Shelby Lynne gets Dusty on Springfield tribute |

Shelby Lynne gets Dusty on Springfield tribute

Stewart OksenhornAspen, CO Colorado
Singer Shelby Lynne has released Just a Little Lovin, an album of songs originally recorded by Dusty Springfield. ( Stewart Oksenhorn/The Aspen Times)

Here are mini-reviews of recent CD releases:Shelby Lynne, Just a Little Lovinproduced by Phil Ramone (Lost Highway)Shelby Lynnes 2000 album I Am Shelby Lynne earned the singer-songwriter her critical breakthrough and numerous comparisons to Dusty Springfield. The album featured the souped-up but spot-on production, with layers of strings, and a soul-country cross that Springfield and producer Jerry Wexler employed on 1969s glorious Dusty in Memphis.On Just a Little Lovin, Lynne flirts with Springfield in a different way. The album features nine songs originally recorded by Springfield. (There is also one song written by Lynne, Pretend.) But Lynne, with famed producer Phil Ramone, tackles the material in a far different way than Springfield did or that Lynne did with her own songs on I Am Shelby Lynne. The settings are barely there pickings on acoustic guitar, brushed drums putting the spotlight on Lynnes voice. She handles the songs I Only Want to Be With You, The Look of Love, Anyone Who Had a Heart with introspection and tenderness. It completes the Dusty-Shelby picture: Lynne now has a standout album of Springfields songs, in Lynnes own style, to go with a fantastic album of her own songs recorded in Springfields style.North Mississippi Allstars, Hernandoproduced by Jim Dickinson (Songs of the South)On their first two basically interchangeable CDs, the North Mississippi Allstars brothers Luther and Cody Dickinson, and childhood buddy Chris Chew played a brand of modern blues-rock that relied on Luthers heavy guitar riffs, played over a thick rhythm of drums (Cody) and bass (Chris).The trio seemed to realize they could go on playing that meat-and-potatoes, Allmans- and Cream-inspired style forever, so on their third album, Polaris, they experimented with modern rock and more expansive song-writing. With 2005s Electric Blue Watermelon, they found a happy medium between catchy songs, basic blues and experimentation. (The album had guest appearances by country-rock singer Lucinda Williams, rapper Al Kapone, and the Dirty Dozen Brass Band.)On Hernando, named for their Mississippi hometown, the Allstars head back to the basics. A few new flavors are sprinkled around: Mizzip and Blow Out are back-to-back, zippy little flashbacks to old rock n roll, and fellow Mississippian Jimbo Mathus is featured on vocals throughout. But its as though any lessons learned over the last two albums were forgotten or ignored. But the basic ideas are mostly borrowed from their earlier selves, representing a retreat back to the comfort of blues-rock. The message of those first albums proved right they could do this forever. (Sometimes they even do it better; check out Luthers guitar lead on Soldier.)Jim Dickinson, father to Luther and Cody, and a noted producer and session player with the Rolling Stones and Bob Dylan, should be providing his boys with more than production. He should be applying a loving little kick in the pants.The North Mississippi Allstars perform a free show Sunday, Feb. 17, in Snowmass Village, as part of the Aspen Skiing Co.s Hi-Fi Concert Series.Drive-By Truckers, Brighter han Creations Darkproduced by David Barbe (New West)Now heres a Southern band determined to keep moving forward. Georgias Drive-By Truckers, known for their guitar-driven Southern rock, played an acoustic, sit-down-and-strum tour last spring in an effort to reinvent themselves. (The tour included their Aspen debut, at Belly Up Aspen.)That refresher is apparent on Brighter Than Creations Dark. But distorted electric guitar is hardly dispensed with; on 3 Dimes Down, it comes with a Rolling Stones, Exile on Main Street-era flavor. But as often as not, the volume is toned down to focus on songs and quieter sounds. The opener, Two Daughters and a Wife, kicks off with acoustic guitar. Then piano, banjo and the backing, feminine voice of bassist Shonna Tucker chime in, and the song becomes a lovely meditation on heaven.Dialing down the amps might not be such a great idea if the songs werent so good. But both of the Truckers main writers the rocking Patterson Hood and the more countrified Mike Cooley have elevated their games into the stratosphere, exploring good (The Righteous Path) and bad (Lisas Birthday), Iraq (The Home Front) and America (You and Your Crystal Meth), through a distinctively Southern point of view that includes religion, humor and booze. Lots of booze.Apart from the turn in sonic direction and the general raising of the bar on writing and recording, there are two significant additions here. Tucker, who previously stuck to playing bass, chips in with backing vocals and three songs of her own, two of them Im Sorry Huston and The Purgatory Line on par with her bandmates. And keyboardist Spooner Oldham, a member of the Muscle Shoals band that cranked out 60s soul hits, adds another dimension.I may not hear a better CD all year.Drive-By Truckers perform Feb. 21 at Belly Up Aspen.Wyclef Jean, Carnival Vol. II … Memoirs of an Immigrant(Columbia)Hip-hopper Wyclef Jean was forced to cancel Wednesday nights show at Belly Up Aspen. In place of the live appearance, there is Carnival II, a sequel to his decade-old solo debut.Jean, a guitarist and producer as well as rapper, proves himself as musical as ever, and more musical worldly than anyone in hip-hop. A native of Haiti, he brings in his usual Caribbean vibes on Sweetest Girl (Dollar Bill), which features Akon, Lil Wayne and a new talent, classically trained jazz singer Niia. The song samples the Wu-Tang Clans C.R.E.A.M. for cash rules everything around me but uses those words in a compassionate statement about a girl who has had to trade her body for cash. Riot, with Jamaican singer Sizzla and Serj Tankian, of Armenian-American band System of a Down, raises the reggae flag.Carnival Vol. II brings in more than the island vibes. Paul Simon adds vocals to the mellow, even folkish Fast Car, a wonderful song about the attraction of the automobile. Hollywood Meets Bollywood uses a universe of sounds to celebrate the immigrant spirit. And Norah Jones is at the center of the slow-grooving Any Other Day, a plea for sanctuary from troubled times.Maceo Parker, Roots & Groovesproduced by Joachim Becker & Lucas Schmid (Heads Up)Saxophonist Maceo Parkers last few CDs seemed slick and thin when compared to his essential CDs Mo Roots and Southern Exposure. But Roots & Grooves is all meat and grease. The set, recorded live during last springs European tour, is broken into two CDs the first, a tribute to Ray Charles, the second subtitled Back to Funk. More prominent than those themes is the presence of the WDR Big Band Cologne, a big horn section that adds heft to Parkers sound without sacrificing the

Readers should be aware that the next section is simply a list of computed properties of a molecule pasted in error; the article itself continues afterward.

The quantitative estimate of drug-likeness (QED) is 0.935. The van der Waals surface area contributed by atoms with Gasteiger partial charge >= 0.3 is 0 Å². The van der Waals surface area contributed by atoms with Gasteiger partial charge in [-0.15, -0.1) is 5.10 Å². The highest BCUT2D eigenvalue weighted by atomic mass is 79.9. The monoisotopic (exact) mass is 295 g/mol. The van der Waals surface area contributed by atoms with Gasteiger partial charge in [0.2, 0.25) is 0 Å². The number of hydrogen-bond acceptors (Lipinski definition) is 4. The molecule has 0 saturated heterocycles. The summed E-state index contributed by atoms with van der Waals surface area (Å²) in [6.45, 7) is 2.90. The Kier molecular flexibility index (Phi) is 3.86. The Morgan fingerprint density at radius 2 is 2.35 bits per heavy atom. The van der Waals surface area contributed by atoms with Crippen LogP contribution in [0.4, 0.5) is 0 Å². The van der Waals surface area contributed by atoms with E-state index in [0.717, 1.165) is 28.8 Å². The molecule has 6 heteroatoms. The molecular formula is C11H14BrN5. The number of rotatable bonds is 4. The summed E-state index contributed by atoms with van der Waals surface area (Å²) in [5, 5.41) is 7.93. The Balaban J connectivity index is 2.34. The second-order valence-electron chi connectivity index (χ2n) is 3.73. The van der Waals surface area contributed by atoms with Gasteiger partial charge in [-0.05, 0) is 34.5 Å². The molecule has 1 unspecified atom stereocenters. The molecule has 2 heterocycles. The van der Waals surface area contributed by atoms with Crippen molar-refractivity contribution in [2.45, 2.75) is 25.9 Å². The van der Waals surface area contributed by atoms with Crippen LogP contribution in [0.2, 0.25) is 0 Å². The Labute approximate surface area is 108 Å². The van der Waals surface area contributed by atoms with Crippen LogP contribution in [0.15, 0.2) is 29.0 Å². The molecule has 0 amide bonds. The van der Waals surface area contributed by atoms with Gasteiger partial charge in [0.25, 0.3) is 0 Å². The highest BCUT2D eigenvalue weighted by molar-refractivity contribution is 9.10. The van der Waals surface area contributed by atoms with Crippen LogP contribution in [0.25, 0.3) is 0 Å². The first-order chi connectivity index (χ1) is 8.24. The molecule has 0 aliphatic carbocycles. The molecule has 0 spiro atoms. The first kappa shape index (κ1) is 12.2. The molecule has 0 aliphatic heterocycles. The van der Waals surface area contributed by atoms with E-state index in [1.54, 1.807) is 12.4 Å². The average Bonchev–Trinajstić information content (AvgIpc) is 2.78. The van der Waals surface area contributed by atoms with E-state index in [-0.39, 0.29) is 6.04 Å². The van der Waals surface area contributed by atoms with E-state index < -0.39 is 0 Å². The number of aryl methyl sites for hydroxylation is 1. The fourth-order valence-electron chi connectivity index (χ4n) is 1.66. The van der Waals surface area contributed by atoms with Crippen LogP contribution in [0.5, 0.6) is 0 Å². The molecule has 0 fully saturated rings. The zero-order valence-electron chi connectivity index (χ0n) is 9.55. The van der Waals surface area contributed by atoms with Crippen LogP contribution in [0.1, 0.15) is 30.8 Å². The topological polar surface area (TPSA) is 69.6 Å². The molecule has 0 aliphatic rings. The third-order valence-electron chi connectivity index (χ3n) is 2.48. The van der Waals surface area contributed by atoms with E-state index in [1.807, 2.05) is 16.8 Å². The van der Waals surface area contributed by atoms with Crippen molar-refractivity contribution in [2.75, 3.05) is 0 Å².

Support Local Journalism

Support Local Journalism

Readers around Aspen and Snowmass Village make the Aspen Times’ work possible. Your financial contribution supports our efforts to deliver quality, locally relevant journalism.

Now more than ever, your support is critical to help us keep our community informed about the evolving coronavirus pandemic and the impact it is having locally. Every contribution, however large or small, will make a difference.

Each donation will be used exclusively for the development and creation of increased news coverage.

For tax deductible donations, click here.

Start a dialogue, stay on topic and be civil.
If you don't follow the rules, your comment may be deleted.

User Legend: iconModerator iconTrusted User